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Kelp

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Hello,

I will start by saying that I am completely unfamiliar with eating seaweed, other then some dried green sheets that my wife bought to snack on a few times - and in sushi a long time ago when I used to eat fish. I have been doing some reading recently and have a few questions, I figured the veg/vegan board will have the most know how with this regard.

Seaweed contains carrageenan, can I simply add seaweed to soups/stocks to help thicken in a similar way to gelatin when I make a meat/bone stock? I read that they are quite high in glutamates, a bonus for a stock.

Does anybody have any experience going to a rocky beach during low tide and collecting your own seaweed to eat? I live quite far from a decent grocery store, but quite close to a beach - a lot of kelp around, there are some other varieties that I am unsure the name of, also...is it all edible? :)

Thank you all for your responses.

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  1. I wouldn't eat seaweed from the beach unless you have some knowledge of the different varieties and also you have to be careful about water quality. You don't want to eat seaweed that has been growing in a lot of boat fuel or or anything like that.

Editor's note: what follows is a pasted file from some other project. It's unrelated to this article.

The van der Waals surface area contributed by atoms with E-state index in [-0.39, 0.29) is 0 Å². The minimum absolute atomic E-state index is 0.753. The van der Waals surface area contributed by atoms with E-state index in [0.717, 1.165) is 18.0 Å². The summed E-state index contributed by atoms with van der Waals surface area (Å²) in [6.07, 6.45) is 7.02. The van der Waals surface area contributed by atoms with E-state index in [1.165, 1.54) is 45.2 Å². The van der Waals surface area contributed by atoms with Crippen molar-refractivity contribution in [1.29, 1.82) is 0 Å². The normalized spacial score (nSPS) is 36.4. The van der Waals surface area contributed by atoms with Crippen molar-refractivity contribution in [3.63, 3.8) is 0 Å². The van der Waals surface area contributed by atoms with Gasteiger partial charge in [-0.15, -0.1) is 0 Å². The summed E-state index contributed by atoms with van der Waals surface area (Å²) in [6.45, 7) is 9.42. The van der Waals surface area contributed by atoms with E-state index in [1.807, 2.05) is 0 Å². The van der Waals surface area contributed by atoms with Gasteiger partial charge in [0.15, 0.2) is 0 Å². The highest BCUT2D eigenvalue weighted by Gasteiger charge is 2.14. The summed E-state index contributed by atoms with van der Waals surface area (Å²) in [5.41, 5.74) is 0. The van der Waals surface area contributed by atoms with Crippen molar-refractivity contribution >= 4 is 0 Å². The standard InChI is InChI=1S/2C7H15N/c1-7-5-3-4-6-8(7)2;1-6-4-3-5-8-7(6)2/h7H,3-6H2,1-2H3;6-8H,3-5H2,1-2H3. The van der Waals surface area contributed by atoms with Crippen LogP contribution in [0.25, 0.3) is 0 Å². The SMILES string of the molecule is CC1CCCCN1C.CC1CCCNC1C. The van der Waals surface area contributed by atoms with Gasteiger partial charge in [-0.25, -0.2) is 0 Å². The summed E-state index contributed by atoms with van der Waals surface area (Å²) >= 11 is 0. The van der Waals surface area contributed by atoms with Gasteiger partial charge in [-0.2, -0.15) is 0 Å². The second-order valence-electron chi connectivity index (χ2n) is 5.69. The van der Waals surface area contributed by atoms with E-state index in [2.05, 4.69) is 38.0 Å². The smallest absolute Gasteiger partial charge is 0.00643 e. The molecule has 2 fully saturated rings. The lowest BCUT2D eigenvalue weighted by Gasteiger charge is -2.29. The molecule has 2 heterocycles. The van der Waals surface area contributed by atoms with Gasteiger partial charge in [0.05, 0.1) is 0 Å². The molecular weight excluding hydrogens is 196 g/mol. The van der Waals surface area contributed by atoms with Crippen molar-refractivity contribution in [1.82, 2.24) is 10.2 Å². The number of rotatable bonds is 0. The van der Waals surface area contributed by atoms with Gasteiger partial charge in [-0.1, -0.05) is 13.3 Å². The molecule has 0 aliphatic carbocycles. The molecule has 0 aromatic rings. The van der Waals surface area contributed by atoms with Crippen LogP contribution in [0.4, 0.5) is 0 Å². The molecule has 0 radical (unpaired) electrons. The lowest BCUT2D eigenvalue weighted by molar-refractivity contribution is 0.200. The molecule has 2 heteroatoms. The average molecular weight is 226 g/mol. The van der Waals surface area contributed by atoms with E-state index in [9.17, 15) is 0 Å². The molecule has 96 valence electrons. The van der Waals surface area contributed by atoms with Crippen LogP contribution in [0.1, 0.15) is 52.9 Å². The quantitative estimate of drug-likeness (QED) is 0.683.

I've used powdered seaweed (agaragar) as a binding agent, but never seaweed itself.

    1 Reply
    1. re: adventuresinbaking

      Ditto. If you want to experiment with seaweed, purchase it from a reputable market or enjoy it at a reputable Japanese restaurant.

      While I love "seaweed salad", & have also bought & cooked with various dried seaweeds, I'd frankly never eat seaweed I just picked up off of the beach.

    2. Here's an interesting article. As others note, the pristine nature of the area would be important. Not only in Japan, but in Britain and the east coast of Canada, and no doubt the States, seaweed has been a valuable food source. I remember visiting the east coast and seeing dried, salty seaweed as a purchasable snack. There must be a literature on the subject.

      http://www.telegraph.co.uk/foodanddri...